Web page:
After appealing a district court decision, Canyon Area Residents for the Environment has lost its latest bid to prevent the construction of a new TV broadcast tower on Mount Morrison.
The state Court of Appeals has sided with the Jefferson County Board of Commissioners and District Judge Stephen Munsinger in rejecting the claim that the commissioners were mistaken when they approved the construction of a new TV broadcast tower on Mount Morrison.
“The court in my view simply was not willing to second-guess the board twice,” said attorney Richard Westfall, representing CARE. It doesn’t look like there will be another appeal, Westfall said Monday.
The decision paves the way for Bear Creek Development to begin removing one of the two towers on the mountain and putting in the new tower, for which it has prospective tenants lined up.
“We are still working through the site development process with the county, and then we have to get the building permit,” said Kathyrn Isenberger of Bear Creek Development Co. “Unless CARE decides to go to the Supreme Court, it should end the litigation. We don’t really know when we will be starting. But it won’t be this year.”
Rocky Mountain PBS Channel 18 digital TV, KUVO-FM, Colorado Public Radio KVOD FM, Channel 59-TV and DTV, Channel 14-DTV and Channel 23-low-power TV have indicated they plan to use the proposed tower on Mount Morrison and actively fought for it.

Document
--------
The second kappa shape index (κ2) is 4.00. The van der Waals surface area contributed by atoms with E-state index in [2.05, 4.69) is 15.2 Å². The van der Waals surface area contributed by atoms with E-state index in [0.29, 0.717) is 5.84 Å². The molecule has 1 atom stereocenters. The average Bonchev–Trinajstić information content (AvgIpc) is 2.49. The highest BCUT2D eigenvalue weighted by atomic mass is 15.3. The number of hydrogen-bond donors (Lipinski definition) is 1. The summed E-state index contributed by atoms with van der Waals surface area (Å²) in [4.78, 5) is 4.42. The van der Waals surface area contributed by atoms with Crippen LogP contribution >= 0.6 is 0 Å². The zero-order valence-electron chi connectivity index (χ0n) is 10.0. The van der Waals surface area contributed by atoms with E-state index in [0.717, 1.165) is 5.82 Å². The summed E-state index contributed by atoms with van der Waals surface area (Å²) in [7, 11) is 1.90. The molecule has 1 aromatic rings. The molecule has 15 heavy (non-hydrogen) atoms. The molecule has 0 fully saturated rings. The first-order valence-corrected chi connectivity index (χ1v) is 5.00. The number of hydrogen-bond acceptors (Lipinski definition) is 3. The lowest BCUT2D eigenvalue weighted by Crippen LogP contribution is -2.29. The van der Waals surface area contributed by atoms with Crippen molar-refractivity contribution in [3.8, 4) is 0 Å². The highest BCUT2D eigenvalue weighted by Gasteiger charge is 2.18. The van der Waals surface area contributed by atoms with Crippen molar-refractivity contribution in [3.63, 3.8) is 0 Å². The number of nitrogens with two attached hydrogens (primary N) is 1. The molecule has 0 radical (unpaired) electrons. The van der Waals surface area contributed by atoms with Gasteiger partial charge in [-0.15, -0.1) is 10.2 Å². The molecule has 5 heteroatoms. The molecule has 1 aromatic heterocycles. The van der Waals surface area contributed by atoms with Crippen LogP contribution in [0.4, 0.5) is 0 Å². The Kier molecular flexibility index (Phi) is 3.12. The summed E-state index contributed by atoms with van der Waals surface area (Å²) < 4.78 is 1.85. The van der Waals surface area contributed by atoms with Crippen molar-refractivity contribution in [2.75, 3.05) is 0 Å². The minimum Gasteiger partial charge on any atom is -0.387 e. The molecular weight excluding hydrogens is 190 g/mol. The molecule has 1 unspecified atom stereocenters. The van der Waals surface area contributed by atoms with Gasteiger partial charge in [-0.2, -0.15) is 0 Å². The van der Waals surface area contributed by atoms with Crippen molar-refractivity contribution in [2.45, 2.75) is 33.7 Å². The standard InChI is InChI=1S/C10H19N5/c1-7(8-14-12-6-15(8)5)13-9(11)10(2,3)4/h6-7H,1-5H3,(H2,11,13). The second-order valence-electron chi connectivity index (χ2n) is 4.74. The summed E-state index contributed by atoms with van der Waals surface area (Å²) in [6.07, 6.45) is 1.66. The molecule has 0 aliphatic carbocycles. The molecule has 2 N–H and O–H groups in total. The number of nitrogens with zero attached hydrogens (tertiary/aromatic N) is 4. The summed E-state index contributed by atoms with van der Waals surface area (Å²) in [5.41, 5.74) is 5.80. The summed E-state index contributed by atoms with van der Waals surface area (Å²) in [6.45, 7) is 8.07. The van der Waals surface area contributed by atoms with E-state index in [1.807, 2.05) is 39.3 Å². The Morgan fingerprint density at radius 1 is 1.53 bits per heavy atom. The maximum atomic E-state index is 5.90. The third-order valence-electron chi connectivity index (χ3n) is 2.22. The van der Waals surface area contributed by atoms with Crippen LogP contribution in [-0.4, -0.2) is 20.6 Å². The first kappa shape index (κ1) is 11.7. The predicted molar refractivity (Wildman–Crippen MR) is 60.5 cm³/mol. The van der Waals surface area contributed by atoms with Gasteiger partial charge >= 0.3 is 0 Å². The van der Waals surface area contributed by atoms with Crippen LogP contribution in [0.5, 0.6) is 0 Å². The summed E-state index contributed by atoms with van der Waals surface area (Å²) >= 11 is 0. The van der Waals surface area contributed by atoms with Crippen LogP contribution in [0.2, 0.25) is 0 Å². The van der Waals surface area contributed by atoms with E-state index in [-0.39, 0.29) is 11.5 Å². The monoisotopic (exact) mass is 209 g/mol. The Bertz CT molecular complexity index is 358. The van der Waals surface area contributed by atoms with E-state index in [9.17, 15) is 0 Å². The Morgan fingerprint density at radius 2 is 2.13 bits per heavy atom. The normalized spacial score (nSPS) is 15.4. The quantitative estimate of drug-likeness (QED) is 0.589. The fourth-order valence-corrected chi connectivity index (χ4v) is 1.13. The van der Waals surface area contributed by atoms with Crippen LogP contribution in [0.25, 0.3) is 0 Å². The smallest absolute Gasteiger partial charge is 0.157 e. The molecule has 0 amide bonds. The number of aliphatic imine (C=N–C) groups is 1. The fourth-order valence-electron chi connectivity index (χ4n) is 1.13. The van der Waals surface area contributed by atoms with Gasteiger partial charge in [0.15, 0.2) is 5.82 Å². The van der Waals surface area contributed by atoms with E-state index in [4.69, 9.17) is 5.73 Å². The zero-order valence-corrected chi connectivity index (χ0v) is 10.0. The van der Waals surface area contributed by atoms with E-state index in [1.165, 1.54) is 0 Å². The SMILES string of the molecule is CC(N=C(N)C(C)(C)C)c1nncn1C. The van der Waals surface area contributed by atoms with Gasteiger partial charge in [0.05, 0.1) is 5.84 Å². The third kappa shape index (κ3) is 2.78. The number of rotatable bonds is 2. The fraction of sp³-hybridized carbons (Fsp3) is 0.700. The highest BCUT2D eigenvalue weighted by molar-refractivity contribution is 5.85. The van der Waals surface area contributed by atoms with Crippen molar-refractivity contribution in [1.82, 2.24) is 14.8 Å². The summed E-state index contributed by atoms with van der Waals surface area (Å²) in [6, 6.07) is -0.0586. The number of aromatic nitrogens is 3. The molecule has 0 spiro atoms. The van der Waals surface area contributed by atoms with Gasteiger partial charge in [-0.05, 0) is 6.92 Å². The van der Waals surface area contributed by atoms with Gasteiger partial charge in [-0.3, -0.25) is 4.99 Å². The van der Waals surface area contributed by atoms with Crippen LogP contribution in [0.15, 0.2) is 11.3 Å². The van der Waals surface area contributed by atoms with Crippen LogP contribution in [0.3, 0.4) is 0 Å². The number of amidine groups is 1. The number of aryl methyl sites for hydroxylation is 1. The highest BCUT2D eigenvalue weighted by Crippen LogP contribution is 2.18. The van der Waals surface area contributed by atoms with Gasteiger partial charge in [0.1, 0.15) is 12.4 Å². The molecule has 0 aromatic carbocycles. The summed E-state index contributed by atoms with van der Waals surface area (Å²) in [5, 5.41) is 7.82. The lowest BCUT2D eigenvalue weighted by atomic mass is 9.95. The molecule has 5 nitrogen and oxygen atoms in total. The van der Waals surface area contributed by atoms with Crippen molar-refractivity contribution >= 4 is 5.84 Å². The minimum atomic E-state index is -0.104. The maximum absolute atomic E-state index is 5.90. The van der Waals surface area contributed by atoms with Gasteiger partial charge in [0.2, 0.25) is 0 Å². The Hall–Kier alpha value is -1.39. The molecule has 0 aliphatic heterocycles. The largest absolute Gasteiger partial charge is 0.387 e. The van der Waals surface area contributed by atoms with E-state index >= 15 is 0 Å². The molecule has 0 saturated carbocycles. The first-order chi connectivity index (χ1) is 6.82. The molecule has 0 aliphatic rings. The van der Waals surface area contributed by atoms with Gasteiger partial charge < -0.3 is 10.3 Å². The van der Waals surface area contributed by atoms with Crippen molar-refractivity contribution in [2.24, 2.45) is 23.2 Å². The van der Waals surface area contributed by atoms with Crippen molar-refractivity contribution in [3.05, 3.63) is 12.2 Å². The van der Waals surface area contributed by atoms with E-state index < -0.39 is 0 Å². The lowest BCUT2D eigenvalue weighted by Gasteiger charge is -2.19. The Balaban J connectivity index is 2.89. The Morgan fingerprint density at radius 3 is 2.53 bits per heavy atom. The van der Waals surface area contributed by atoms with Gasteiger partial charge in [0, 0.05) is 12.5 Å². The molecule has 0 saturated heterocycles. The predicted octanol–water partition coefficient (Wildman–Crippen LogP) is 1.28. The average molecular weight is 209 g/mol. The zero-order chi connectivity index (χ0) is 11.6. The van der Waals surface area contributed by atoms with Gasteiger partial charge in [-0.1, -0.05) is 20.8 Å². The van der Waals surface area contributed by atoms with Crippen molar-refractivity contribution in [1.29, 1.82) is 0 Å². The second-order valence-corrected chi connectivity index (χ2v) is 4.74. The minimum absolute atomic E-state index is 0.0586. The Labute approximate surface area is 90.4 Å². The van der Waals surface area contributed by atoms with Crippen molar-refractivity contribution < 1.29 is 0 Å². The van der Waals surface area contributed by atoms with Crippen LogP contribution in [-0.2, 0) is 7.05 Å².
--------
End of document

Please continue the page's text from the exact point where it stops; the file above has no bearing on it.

The case pitted the Jeffco commissioners and landowner Bear Creek Development Corp. against the homeowner group, represented by Richard Westfall of Hale Friesen of Denver.
Bear Creek Development was represented by Martha Phillips Whitmore of Evergreen and Jerald Devitt and Steven Watkins of Golden.
In a unanimous decision June 18, the three-judge panel said the commissioners essentially did their duty in full and complied with the dictates of the higher court in 2008 when they were forced to reconsider the original decision made in 2003.
“We conclude that the board complied with the directions on remand and the record supports its actions, we affirm,” the decision states.
The homeowner group argued the commissioners failed to investigate the alternatives to Mount Morrison when they re-opened the hearings in 2008. The group previously had successfully appealed the 2003 decision, forcing the county to reconsider its decision.
The judge said the April 2008 hearing met the court’s standards and the evidence presented was sufficient for the board to make an adequate decision.
The judge noted that various parties testified in 2008 about the disadvantages of building TV towers on Squaw Mountain, Eldorado Mountain, Chief Mountain and the Republic Building in downtown Denver. He said it was up to the board to decide whether the evidence was good enough.
“Evaluating the credibility, weight, and probative value of the foregoing evidence is solely within the fact-finding province of the board. Here we conclude the evidence was sufficient to support the board’s finding that no existing ‘telecommunications site is available’ which could adequately accommodate the equipment and purposes identified in the applicants’ proposal. … We further conclude the board made this determination as of 2008, albeit relying in part on evidence from the earlier proceeding,” writes Judge John R. Webb, with Judges Russel Carparelli and Nancy Lichtenstein concurring.
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